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Last week, federal officials busted two connected smuggling rings responsible for flooding New York (and the rest of the country) with fake Uggs and Nikes, as well as counterfeit bags from Coach, Louis Vuitton, Gucci, and Burberry. Twenty-nine smugglers were charged with trying to unload $325 million worth of false goods in what Paul J. Fishman, the United States attorney for New Jersey, called "one of the largest counterfeit-goods cases ever prosecuted in this country.”
The faux Uggs (Fuggs?) came into New Jersey ports disguised as another brand called "XMX." Smugglers affixed the boots with XMX tags and generic treads, then peeled them off once the merchandise had gotten through customs. (Gothamist has some great photos of the goods courtesy the US Department of Justice.)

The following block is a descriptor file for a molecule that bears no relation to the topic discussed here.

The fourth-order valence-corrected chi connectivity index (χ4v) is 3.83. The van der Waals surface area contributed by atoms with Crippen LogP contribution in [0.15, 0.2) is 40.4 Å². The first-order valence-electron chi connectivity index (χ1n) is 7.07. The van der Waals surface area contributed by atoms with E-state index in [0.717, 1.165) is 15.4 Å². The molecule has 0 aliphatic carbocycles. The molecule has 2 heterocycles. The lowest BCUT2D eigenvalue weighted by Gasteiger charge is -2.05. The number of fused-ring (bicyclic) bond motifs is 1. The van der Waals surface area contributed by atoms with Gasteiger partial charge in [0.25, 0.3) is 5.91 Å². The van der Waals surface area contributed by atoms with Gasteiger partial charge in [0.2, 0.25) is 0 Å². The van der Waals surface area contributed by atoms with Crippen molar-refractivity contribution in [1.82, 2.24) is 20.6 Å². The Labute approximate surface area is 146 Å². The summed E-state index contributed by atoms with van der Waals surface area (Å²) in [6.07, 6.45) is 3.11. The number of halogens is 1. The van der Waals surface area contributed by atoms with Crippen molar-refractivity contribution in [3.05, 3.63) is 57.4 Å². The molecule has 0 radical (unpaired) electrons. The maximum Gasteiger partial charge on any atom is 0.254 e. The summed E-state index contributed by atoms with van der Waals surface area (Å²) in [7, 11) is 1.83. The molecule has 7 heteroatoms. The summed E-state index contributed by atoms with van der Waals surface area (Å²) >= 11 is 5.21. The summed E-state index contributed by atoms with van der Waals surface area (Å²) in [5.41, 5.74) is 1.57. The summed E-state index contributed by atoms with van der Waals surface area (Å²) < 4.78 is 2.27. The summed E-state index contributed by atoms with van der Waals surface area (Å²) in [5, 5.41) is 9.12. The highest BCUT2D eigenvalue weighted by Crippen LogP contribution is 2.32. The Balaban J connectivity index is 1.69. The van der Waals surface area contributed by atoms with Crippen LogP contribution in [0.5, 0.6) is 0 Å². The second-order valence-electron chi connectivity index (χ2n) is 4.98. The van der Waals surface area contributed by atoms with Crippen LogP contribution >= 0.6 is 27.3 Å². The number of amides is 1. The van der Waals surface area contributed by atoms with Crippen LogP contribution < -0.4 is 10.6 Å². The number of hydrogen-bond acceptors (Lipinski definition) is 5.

Fashion wasn't the crime ring's only interest: They were also trying to sell crystal meth in Japan, hidden alongside items meant for tsunami relief. In case that doesn't sound quite diabolical enough, the Times also quotes one defendant telling a colleague who had qualms about selling fake cosmetics to "go be a monk," and saying "All I care about is to make money." Let's just assume he was twirling his mustache while he was at it.
· Officials Tell of Fake Labels Hidden Beneath Fake Labels [NYT]
· Massive Fake Uggs (And Real Crystal Meth) Smuggling Stopped By Feds [Gothamist]